Holidays and Illnes
What should I do if one of my Team-Members is Ill or in Holidays.
- Should I handle it as a PBI Illness or Holidays?
- Should I do nothing?
- Should I include it in the velocity calculation (how?)
- Extending the Sprint length is probably against the rules.
- Other solutions?
I like to let the team decide. They are asked to forecast a certain amount of work for their Sprint and should take holiday and sick time in to account. As a Scrum Master you can remind them of these obstacles, but it is ultimately up to the team. If they feel they can do just as much work, then let them rise to the occasion. But the odds are that it will impact your velocity, but so will a lot of other things along the way.
I would certainly avoid extending the Sprint or creating sicktime/holiday PBIs.
Does that make sense?
"PBI Illness or Holidays"
How would this help?
Happy Holidays and get well are always welcome. Other than that, I like
"include it in the velocity calculation"
How would you do this? If someone is sick or there is a holiday, can we
presume you have done less as a result? By summing the features you *actually
complete* doesn't that reflect your *actual *velocity?
"Extending the Sprint length"
This is evil. The timebox is, among other things, a tool for inspection.
If you have a two week sprint and then go to a three week sprint, you
can't assume you'll do 2/3 of the work in your next two week sprint.
On Wed, Nov 7, 2012 at 11:07 AM, <ScrumForum@scrum.org> wrote:
When you said:
"- Should I include it in the velocity calculation (how?) "
Did you really mean this?
"The team sometimes uses historical velocity as one of many tools for forecasting the amount of work possible in an upcoming sprint. Once the team has estimated velocity(based on historical values, aka "yesterday's weather), should the team adjust it down for planned time off or holidays?"
If you did, then my answer would be this:
That seems fine, so long as you remember that 'commitment based estimating' is also a very useful tool for forecasting the amount of work possible in an upcoming sprint. Commitment based estimating is along the lines of "gut feel" or "team consensus" -- though there's more to it than that. See "commitment based planning" in Cohn's _Agile Estimating and Planning_ for more details. I coach most teams to do *both* velocity based and commitment based planning, but to, in the end, make a team consensus decision. I should also mention that using historical velocity to forecast the amount of work in a single sprint is probably not as useful as using it for longer term milestones like releases. Using it for longer term milestones is really what the concept of velocity was designed for.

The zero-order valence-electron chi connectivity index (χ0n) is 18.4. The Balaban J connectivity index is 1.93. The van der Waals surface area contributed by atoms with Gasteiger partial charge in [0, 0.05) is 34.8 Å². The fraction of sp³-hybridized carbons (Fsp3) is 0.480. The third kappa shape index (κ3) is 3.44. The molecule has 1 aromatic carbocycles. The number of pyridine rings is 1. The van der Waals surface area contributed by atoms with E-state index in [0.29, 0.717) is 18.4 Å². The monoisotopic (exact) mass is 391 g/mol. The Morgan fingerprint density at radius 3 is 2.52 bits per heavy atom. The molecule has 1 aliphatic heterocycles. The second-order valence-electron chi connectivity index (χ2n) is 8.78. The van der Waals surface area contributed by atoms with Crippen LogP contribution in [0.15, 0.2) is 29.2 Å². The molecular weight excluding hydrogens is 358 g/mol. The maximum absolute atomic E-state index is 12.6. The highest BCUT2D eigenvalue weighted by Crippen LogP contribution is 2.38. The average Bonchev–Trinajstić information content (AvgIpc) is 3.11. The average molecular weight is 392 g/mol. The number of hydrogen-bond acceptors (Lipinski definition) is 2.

In our project, we estimate/plan for some buffer time (sufficient to absorb 1-2 unplanned leaves) and that is visible to the product owner as well. This is to ensure any unplanned/sick leaves don't impact the sprint outcome.
Also, we have something called 'stretch tasks' which are extra few (low priority) tasks and are only accommodated into the sprint when there is a smooth sailing without any leaves/impediments.
Don't you feel like buffers decrease transparency? The progress of the Sprint will naturally show what is and is not possible. The outcome of the Sprint is a forecast and every day the Development Team checks on their forecast to update it via the Sprint Backlog, not?
Well, we are currently still adapting to the Agile/Scrum way of project execution, and haven't reached a point where we have confirmed the team's velocity and are able to navigate around unplanned leaves, etc. We have been executing the project in a traditional model for so long, that the timelines/deliverables are considered to be rigid.. hence the idea of buffer to maintain everyone's confidence levels..
But in the true sense of scrum, I agree we should learn from previous forecasts and take it from there. Hopefully in next 1-2 sprints, we will be there.